WARNING: This book contains strong language, sex, violence and extreme wit.
Tales from the Colony Room
About the Book
Tales from the Colony Room is an oral biography, consisting of previously unpublished and long-lost interviews with the characters who were central to the scene, giving the reader a real flavour of what it was like to frequent the Club. With a glass in hand you’ll move through the decades listening to personal reminiscences, opinions and vitriol, from the authentic voices of those who were actually there.
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Signed by the Author
Tales from the Colony Room
Foreword By Barry Humphries
The Colony Room was, for me at the time, a wonderful discovery. It provided an atmosphere of delectable depravity for the select company of alcoholics and would be artists who managed to win the reluctant approval of Muriel Belcher, the gorgon-like proprietrix.
The Colony Room
About the Club
The Colony Room Club was London’s most infamous arts establishment. In the regimented and repressed atmosphere of post-war London, the Colony was heroically bohemian, largely thanks to the dominant personality of its founder, Muriel Belcher, who became a combination of muse, mentor, critic and guru to those who gathered around her, and provided a home for the confluence of talents that will be for ever associated with the artistic circle of Francis Bacon and Lucian Freud.
Now, former member Darren Coffield, has written the authorised history of this notorious drinking den. It’s a hair-raising romp through the underbelly of the post-war scene: during its sixty-year history, more romances, more deaths, more horrors and more sex scandals took place in the Colony than anywhere else, and if they didn’t happen there, they were definitely planned there.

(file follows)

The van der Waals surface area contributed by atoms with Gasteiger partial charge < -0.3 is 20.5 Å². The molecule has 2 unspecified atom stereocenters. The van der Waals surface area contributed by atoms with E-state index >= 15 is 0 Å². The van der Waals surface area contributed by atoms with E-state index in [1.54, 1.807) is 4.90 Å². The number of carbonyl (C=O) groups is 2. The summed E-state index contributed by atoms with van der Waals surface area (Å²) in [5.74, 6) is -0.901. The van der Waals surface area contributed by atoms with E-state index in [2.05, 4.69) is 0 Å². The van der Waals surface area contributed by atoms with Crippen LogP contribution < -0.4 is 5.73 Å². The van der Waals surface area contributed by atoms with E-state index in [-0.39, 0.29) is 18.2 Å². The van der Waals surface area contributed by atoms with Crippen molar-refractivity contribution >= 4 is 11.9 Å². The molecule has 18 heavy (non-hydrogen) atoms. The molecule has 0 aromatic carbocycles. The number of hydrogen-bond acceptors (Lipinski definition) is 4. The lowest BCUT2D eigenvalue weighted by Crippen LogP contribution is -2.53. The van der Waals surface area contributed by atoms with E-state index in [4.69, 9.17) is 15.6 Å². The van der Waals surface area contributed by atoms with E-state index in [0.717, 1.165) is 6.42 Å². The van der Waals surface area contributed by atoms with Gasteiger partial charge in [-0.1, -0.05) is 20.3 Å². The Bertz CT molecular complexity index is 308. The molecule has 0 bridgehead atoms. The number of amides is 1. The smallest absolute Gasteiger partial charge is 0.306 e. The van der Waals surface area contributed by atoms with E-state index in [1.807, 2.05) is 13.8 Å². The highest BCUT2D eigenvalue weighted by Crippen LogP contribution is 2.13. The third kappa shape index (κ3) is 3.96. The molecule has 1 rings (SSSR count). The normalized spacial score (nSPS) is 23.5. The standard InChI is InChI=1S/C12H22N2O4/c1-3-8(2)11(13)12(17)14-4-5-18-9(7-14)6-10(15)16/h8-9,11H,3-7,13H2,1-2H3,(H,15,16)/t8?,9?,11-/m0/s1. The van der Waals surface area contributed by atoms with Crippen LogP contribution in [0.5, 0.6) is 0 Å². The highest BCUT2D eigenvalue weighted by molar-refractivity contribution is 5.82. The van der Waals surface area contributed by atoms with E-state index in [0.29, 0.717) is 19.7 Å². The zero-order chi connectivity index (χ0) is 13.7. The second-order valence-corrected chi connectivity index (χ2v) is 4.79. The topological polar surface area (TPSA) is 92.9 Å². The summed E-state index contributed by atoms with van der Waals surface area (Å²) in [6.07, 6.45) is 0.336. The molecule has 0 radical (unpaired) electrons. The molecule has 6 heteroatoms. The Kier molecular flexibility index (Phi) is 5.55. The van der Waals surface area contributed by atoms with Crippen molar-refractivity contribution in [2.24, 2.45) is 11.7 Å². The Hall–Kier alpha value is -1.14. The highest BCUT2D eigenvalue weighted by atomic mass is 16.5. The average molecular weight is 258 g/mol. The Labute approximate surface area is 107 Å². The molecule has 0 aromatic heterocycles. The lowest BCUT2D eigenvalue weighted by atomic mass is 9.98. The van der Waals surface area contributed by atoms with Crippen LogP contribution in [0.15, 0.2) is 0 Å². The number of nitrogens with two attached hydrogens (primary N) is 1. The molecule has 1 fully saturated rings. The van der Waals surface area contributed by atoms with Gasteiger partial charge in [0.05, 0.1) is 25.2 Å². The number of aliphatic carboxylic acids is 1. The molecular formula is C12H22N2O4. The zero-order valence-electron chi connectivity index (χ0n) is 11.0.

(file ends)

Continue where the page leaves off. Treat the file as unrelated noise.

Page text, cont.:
About the Author
Darren Coffield is a British artist. He has exhibited at venues ranging from the Courtauld Institute, Somerset House to the Voloshin Museum, Crimea.
In the early nineties Coffield worked with Joshua Compston on the formation of Factual Nonsense, the centre of the emerging Young British Artists scene. A book by Coffield about this period in British art, Factual Nonsense: The Art and Death of Joshua Compston, was accompanied by an exhibition curated by Coffield at Paul Stolper Gallery.
He lives and works in London.
Francis Bacon loved his clothes. He was very fashion-conscious and always immaculately dressed. One afternoon Francis walked in, annoyed and pulling his collar.
"What's wrong, Francis?" asked Ian.
"Harrods, I'm never going to that shop again."
Francis had attended a special night for select clients and bought a lot of clothes, but when he got home he'd decided he didn't like any of them.
"I bought so many suits and shirts and threw the lot in the dustbin."
You'd never seen the club empty so quickly. And the very next day everyone was up the club parading around in their new suits and shirts from Francis' dustbin.